Gov’t Tallies Cost of 2002 Disasters

The government Tuesday estimated the cost of this year’s drought and flooding at $33 million during a two-day workshop reviewing the nation’s disaster management activities.

The freak weather conditions that killed 29 people and destroyed property and a good portion of the nation’s rice crop this year have affected 2 million people, according to the National Committee for Disaster Management. Earlier this month the World Food Program announced that 6,500 tons of rice is needed this month to prevent widespread hunger.

Nhim Vanda, vice president of the National Committee for Disaster Management, said of the total damages, flooding was responsible for losses of $12 million. Most of the 29 killed were children.

Although agricultural advisers said earlier this week the combined environmental disasters made this year’s rice harvest the worst since 1995, Prime Minister Hun Sen said on Tuesday that the nation’s preparedness meant this year’s crop loss was less severe than in the past.

Although extreme weather conditions have left Cambodia short 140,000 tons of rice, Hun Sen said, the problem is under control due to swift government provisions and emergency aid packages.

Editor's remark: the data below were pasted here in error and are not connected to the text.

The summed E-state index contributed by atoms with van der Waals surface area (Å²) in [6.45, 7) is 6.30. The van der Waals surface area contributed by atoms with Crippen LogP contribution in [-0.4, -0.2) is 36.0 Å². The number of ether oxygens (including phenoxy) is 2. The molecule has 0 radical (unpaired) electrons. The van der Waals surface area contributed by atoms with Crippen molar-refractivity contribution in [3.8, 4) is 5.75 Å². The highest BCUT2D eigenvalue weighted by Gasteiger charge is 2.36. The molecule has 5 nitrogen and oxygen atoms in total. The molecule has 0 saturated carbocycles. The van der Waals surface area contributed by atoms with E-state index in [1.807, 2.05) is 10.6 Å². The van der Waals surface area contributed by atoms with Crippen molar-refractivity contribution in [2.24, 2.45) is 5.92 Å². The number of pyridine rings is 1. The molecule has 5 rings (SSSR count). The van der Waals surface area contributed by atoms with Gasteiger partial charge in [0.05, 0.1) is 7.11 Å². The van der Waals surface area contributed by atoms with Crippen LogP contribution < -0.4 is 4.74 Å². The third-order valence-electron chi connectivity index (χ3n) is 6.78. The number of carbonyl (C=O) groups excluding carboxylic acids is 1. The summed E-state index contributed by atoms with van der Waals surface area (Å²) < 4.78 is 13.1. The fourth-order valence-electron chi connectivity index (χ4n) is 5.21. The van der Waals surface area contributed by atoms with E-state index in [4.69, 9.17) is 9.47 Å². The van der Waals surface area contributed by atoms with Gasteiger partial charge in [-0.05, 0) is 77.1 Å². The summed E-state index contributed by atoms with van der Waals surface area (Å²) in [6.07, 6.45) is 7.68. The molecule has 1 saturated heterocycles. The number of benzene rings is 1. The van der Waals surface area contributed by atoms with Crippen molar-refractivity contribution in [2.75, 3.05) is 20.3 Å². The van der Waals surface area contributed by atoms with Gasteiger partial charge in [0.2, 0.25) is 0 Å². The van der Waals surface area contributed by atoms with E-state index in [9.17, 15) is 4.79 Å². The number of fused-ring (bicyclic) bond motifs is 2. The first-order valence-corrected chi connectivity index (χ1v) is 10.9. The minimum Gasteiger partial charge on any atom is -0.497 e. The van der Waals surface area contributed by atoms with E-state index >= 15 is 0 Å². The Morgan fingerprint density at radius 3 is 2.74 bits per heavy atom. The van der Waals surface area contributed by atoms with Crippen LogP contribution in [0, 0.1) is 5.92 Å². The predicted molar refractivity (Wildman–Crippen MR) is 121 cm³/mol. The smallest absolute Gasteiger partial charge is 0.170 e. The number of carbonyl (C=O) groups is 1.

“I think this problem can be resolved because of provided aid and the government’s efforts,” he said.

The prime minister went on to promise that the shortages would not mean death for Cambodia’s poorest. “Lack of food is an issue,” Hun Sen said. “But starvation will not occur.”

Farmers who come to Phnom Penh to request aid in front of the Royal Palace were “not real victims,” Hun Sen said. Real victims do not have time to come to the capital, he said.

Despite the prime minister’s generally upbeat tone, he did ask disaster management teams to work harder in response to such natural phenomenon.

“We should not let the work come to us,” he said. “We should seek the work.” Rescuers also need better training in order to help victims of flood and drought, he added.

“One of the government’s key challenges is to minimize the threat from natural disasters,” Hun Sen said.

Tao Seng Huor, a member of the government’s Council for Agriculture Development, said the government is trying to make up for the shortage by promoting crops in areas where water sources are plentiful. The government is also offering a food-for-work plan under which farmers receive rice in exchange for help building irrigation canals in rice fields, which will in turn help minimize the damage caused by future floods.

“We are intervening in many ways, directly or indirectly, to address the people’s difficulties in a timely manner,” Tao Seng Huor said.

(Additional reporting by The Associated Press)


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